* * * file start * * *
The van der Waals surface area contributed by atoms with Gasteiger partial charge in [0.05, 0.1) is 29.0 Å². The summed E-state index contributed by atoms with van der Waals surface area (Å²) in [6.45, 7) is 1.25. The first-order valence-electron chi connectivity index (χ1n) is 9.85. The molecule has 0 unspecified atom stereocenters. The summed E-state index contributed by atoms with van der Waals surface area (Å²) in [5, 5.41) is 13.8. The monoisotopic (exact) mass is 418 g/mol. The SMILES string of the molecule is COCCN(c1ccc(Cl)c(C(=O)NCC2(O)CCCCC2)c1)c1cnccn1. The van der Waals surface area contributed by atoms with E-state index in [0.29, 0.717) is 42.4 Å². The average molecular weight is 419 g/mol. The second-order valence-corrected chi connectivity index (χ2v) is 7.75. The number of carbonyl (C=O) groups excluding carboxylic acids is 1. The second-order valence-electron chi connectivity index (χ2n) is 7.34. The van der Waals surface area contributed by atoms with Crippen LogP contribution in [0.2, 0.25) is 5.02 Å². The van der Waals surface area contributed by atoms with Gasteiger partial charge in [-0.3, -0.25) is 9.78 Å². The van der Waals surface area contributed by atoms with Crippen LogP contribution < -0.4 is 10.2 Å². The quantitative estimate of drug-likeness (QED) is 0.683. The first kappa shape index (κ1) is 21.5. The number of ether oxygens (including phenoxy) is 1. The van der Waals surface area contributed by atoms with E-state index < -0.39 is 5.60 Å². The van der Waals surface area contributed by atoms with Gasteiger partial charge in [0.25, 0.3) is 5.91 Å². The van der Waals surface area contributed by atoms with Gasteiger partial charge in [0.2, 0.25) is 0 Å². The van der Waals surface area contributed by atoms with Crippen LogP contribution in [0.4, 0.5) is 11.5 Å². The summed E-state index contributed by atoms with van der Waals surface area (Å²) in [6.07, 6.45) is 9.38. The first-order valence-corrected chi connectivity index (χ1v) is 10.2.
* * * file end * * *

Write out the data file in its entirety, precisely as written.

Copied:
The van der Waals surface area contributed by atoms with Gasteiger partial charge in [0.05, 0.1) is 29.0 Å². The summed E-state index contributed by atoms with van der Waals surface area (Å²) in [6.45, 7) is 1.25. The first-order valence-electron chi connectivity index (χ1n) is 9.85. The molecule has 0 unspecified atom stereocenters. The summed E-state index contributed by atoms with van der Waals surface area (Å²) in [5, 5.41) is 13.8. The monoisotopic (exact) mass is 418 g/mol. The SMILES string of the molecule is COCCN(c1ccc(Cl)c(C(=O)NCC2(O)CCCCC2)c1)c1cnccn1. The van der Waals surface area contributed by atoms with E-state index in [0.29, 0.717) is 42.4 Å². The average molecular weight is 419 g/mol. The second-order valence-corrected chi connectivity index (χ2v) is 7.75. The number of carbonyl (C=O) groups excluding carboxylic acids is 1. The second-order valence-electron chi connectivity index (χ2n) is 7.34. The van der Waals surface area contributed by atoms with Crippen LogP contribution in [0.2, 0.25) is 5.02 Å². The van der Waals surface area contributed by atoms with Gasteiger partial charge in [-0.3, -0.25) is 9.78 Å². The van der Waals surface area contributed by atoms with Crippen LogP contribution < -0.4 is 10.2 Å². The quantitative estimate of drug-likeness (QED) is 0.683. The first kappa shape index (κ1) is 21.5. The number of ether oxygens (including phenoxy) is 1. The van der Waals surface area contributed by atoms with E-state index < -0.39 is 5.60 Å². The van der Waals surface area contributed by atoms with Gasteiger partial charge in [0.25, 0.3) is 5.91 Å². The van der Waals surface area contributed by atoms with Gasteiger partial charge in [0.2, 0.25) is 0 Å². The van der Waals surface area contributed by atoms with Crippen LogP contribution in [0.4, 0.5) is 11.5 Å². The summed E-state index contributed by atoms with van der Waals surface area (Å²) in [6.07, 6.45) is 9.38. The first-order valence-corrected chi connectivity index (χ1v) is 10.2.